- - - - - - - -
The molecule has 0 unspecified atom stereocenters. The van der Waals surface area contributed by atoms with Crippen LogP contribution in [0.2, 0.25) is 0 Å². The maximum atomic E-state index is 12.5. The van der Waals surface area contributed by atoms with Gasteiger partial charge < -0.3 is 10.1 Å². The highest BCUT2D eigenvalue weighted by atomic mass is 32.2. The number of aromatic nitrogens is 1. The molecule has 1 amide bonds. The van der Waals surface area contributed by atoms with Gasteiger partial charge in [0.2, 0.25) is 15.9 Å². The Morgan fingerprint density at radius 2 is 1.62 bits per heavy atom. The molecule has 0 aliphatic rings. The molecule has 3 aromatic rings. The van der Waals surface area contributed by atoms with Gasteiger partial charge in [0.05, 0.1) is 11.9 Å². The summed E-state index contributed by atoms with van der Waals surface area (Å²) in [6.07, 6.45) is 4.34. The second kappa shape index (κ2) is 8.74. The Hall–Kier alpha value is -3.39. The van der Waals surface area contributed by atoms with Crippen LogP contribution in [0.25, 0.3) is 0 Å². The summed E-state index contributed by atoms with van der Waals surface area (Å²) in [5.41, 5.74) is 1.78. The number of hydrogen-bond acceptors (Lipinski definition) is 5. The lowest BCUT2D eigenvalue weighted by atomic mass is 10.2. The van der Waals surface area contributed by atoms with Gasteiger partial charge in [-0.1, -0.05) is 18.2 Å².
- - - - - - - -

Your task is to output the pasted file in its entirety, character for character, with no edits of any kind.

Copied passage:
The molecule has 0 unspecified atom stereocenters. The van der Waals surface area contributed by atoms with Crippen LogP contribution in [0.2, 0.25) is 0 Å². The maximum atomic E-state index is 12.5. The van der Waals surface area contributed by atoms with Gasteiger partial charge < -0.3 is 10.1 Å². The highest BCUT2D eigenvalue weighted by atomic mass is 32.2. The number of aromatic nitrogens is 1. The molecule has 1 amide bonds. The van der Waals surface area contributed by atoms with Gasteiger partial charge in [0.2, 0.25) is 15.9 Å². The Morgan fingerprint density at radius 2 is 1.62 bits per heavy atom. The molecule has 0 aliphatic rings. The molecule has 3 aromatic rings. The van der Waals surface area contributed by atoms with Gasteiger partial charge in [0.05, 0.1) is 11.9 Å². The summed E-state index contributed by atoms with van der Waals surface area (Å²) in [6.07, 6.45) is 4.34. The second kappa shape index (κ2) is 8.74. The Hall–Kier alpha value is -3.39. The van der Waals surface area contributed by atoms with Crippen LogP contribution in [0.25, 0.3) is 0 Å². The summed E-state index contributed by atoms with van der Waals surface area (Å²) in [5.41, 5.74) is 1.78. The number of hydrogen-bond acceptors (Lipinski definition) is 5. The lowest BCUT2D eigenvalue weighted by atomic mass is 10.2. The van der Waals surface area contributed by atoms with Gasteiger partial charge in [-0.1, -0.05) is 18.2 Å².